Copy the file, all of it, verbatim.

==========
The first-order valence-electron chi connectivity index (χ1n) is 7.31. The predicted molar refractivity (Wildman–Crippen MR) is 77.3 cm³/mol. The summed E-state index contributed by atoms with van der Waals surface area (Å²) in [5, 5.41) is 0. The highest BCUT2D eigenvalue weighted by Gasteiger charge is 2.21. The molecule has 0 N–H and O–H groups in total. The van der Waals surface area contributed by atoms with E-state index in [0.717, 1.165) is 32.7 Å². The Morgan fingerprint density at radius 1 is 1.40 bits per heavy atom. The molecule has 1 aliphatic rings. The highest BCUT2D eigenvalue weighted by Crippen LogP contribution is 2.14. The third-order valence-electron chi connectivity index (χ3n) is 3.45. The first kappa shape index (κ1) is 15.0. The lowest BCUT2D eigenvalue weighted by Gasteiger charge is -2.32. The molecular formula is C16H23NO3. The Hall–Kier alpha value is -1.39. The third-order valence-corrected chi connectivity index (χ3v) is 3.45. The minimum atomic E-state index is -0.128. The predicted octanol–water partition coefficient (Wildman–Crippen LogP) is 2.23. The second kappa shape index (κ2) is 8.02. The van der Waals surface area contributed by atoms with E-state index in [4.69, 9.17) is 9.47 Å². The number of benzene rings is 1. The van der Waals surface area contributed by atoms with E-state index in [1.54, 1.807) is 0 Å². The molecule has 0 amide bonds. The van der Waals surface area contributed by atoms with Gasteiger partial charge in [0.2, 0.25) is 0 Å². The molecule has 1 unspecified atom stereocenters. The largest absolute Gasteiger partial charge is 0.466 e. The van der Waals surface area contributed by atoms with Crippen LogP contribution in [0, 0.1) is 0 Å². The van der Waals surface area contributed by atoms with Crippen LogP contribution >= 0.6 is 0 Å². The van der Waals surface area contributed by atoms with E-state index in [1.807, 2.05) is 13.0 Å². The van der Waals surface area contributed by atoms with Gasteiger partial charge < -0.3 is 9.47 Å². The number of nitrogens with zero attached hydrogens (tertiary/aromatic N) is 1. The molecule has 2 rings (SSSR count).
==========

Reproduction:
The first-order valence-electron chi connectivity index (χ1n) is 7.31. The predicted molar refractivity (Wildman–Crippen MR) is 77.3 cm³/mol. The summed E-state index contributed by atoms with van der Waals surface area (Å²) in [5, 5.41) is 0. The highest BCUT2D eigenvalue weighted by Gasteiger charge is 2.21. The molecule has 0 N–H and O–H groups in total. The van der Waals surface area contributed by atoms with E-state index in [0.717, 1.165) is 32.7 Å². The Morgan fingerprint density at radius 1 is 1.40 bits per heavy atom. The molecule has 1 aliphatic rings. The highest BCUT2D eigenvalue weighted by Crippen LogP contribution is 2.14. The third-order valence-electron chi connectivity index (χ3n) is 3.45. The first kappa shape index (κ1) is 15.0. The lowest BCUT2D eigenvalue weighted by Gasteiger charge is -2.32. The molecular formula is C16H23NO3. The Hall–Kier alpha value is -1.39. The third-order valence-corrected chi connectivity index (χ3v) is 3.45. The minimum atomic E-state index is -0.128. The predicted octanol–water partition coefficient (Wildman–Crippen LogP) is 2.23. The second kappa shape index (κ2) is 8.02. The van der Waals surface area contributed by atoms with E-state index in [4.69, 9.17) is 9.47 Å². The number of benzene rings is 1. The van der Waals surface area contributed by atoms with E-state index in [1.54, 1.807) is 0 Å². The molecule has 0 amide bonds. The van der Waals surface area contributed by atoms with Gasteiger partial charge in [0.2, 0.25) is 0 Å². The molecule has 1 unspecified atom stereocenters. The largest absolute Gasteiger partial charge is 0.466 e. The van der Waals surface area contributed by atoms with Crippen LogP contribution in [0, 0.1) is 0 Å². The van der Waals surface area contributed by atoms with Crippen LogP contribution >= 0.6 is 0 Å². The van der Waals surface area contributed by atoms with E-state index in [1.807, 2.05) is 13.0 Å². The van der Waals surface area contributed by atoms with Gasteiger partial charge < -0.3 is 9.47 Å². The number of nitrogens with zero attached hydrogens (tertiary/aromatic N) is 1. The molecule has 2 rings (SSSR count).